Public Cloud Databases For Bioinformatics

Image representing Amazon Web Services as depi...

Image via CrunchBase

At some point in the evolution of every biopharmaceutical company, they’re faced with the problem of finding new targets to keep their pipeline fully loaded.  Usually, they’ve exhausted the existing set of targets that they were working on, and are trying to decide what’s next?

The answer to that question results from a lot of blood, sweat and tears, usually in the form of literature mining and sequence analysis workflows.  Rather than running the risk of someone sniffing your internet traffic or otherwise sussing out what you’re working on,  scientists often download PubMed, and GenBank, fill up several terabytes of disk space, load the data into databases, write a series of queries, and perhaps throw a web front end on it.  And of course, once you’ve gone through this exercise, you have to repeat it because the data is constantly updated.  Moreover, you’re now the de facto bioinformatics guy because you’re the one using up all of the servers, and disk space.  This is not a cheap proposition, and if you’re a startup company, it’s one of those necessary evils that drains your limited resources.

The folks at Amazon Web Services have come up with a different approach.  They download and keep the public databases up to date for you.  You pay for the storage required for the data, and your access is secured through Amazon’s Virtual Private Cloud technology.  You don’t have to buy servers, or storage area networks, you simply rent the disk space and servers that you need, for as long as you need it.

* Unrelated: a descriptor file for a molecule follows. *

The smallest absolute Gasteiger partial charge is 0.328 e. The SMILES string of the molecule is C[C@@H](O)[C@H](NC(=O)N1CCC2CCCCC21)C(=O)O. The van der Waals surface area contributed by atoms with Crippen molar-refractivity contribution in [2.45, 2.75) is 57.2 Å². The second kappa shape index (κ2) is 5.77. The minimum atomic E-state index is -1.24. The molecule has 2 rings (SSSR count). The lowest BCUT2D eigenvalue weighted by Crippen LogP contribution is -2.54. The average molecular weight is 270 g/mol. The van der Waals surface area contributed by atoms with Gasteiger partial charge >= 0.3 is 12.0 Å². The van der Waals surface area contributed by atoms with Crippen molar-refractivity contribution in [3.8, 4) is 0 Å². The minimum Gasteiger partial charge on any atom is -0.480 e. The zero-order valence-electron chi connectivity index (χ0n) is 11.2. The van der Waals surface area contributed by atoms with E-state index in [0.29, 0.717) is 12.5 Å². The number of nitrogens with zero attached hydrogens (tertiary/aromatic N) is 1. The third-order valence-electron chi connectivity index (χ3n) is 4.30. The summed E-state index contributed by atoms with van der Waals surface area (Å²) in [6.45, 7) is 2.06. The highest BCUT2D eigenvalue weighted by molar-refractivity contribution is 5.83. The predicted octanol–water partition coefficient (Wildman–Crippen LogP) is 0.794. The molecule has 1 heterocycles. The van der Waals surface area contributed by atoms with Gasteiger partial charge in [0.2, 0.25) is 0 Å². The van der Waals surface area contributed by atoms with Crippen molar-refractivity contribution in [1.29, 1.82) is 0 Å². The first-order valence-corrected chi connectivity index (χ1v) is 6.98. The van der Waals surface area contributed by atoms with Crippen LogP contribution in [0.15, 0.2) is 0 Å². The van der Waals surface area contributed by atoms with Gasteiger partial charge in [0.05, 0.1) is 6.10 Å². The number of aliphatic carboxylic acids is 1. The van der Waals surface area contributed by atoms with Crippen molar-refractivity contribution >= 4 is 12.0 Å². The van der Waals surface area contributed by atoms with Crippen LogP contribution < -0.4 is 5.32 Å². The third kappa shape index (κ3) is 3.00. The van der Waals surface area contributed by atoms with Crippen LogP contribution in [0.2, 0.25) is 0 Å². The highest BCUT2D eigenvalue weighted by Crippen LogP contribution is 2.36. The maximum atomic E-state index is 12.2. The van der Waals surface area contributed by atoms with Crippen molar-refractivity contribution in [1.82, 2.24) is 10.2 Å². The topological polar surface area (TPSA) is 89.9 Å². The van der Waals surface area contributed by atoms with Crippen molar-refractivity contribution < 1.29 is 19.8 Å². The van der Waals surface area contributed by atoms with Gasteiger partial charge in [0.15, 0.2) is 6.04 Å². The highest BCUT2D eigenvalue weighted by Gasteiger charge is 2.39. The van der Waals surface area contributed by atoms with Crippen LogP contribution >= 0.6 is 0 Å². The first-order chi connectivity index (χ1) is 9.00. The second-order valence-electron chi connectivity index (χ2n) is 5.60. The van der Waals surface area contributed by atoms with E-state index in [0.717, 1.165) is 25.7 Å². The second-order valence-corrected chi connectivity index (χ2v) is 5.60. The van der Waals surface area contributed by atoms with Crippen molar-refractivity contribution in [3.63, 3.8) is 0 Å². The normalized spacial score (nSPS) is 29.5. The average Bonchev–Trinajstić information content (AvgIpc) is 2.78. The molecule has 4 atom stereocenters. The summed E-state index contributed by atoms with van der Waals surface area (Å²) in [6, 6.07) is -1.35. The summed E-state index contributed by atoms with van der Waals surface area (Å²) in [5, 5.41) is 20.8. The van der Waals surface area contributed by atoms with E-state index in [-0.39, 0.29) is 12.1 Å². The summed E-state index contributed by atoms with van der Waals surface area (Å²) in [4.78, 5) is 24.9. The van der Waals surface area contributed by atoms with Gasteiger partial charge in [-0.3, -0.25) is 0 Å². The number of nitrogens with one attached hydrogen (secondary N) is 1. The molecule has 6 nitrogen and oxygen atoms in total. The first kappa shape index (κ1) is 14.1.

Once you’ve gone through the mining effort, you simply collect the results, and turn off the servers once you’re no longer using them.  So if your efforts included BLASTing a number of sequence databases, once you’ve finished, there’s no need to keep the servers around. If your needs expand, then you can simply add servers as you need them.  No capital costs involved, no long boring budget meetings to sit in.

What databases are available?

  • PubMed
  • PubChem/PubChem 3D
  • UGI Virtual Conformer Library – handy for virtual screening
  • UniGene
  • GenBank (both FASTA and MySQL)
  • Ensembl (both FASTA and MySQL)

To find out more, visit Amazon Web Services here.


About Mark Fortner

I write software for scientists doing drug discovery and cancer research. I'm interested in Design Thinking, Agile Software Development, Web Components, Java, Javascript, Groovy, Grails, MongoDB, Firebase, microservices, the Semantic Web Drug Discovery and Cancer Biology.
This entry was posted in Bioinformatics, Informatics and tagged , , . Bookmark the permalink.

3 Responses to Public Cloud Databases For Bioinformatics

  1. Hi!
    You could also include Bio4j ( in that list 😉


    • aspenbio says:

      Hi Pablo,
      While I agree that bio4j is an interesting database, I don’t see it listed in AWS Public Data Sets list.


      • Hi Mark,

        I’m glad you find it interesting.
        You’re right it’s not listed in AWS Public Data Sets, thanks for pointing it out.
        I just completed a submission form so that they can include it if they find it appropriate. I’ll let you know if they do 😉


Leave a Reply

Fill in your details below or click an icon to log in: Logo

You are commenting using your account. Log Out /  Change )

Google+ photo

You are commenting using your Google+ account. Log Out /  Change )

Twitter picture

You are commenting using your Twitter account. Log Out /  Change )

Facebook photo

You are commenting using your Facebook account. Log Out /  Change )


Connecting to %s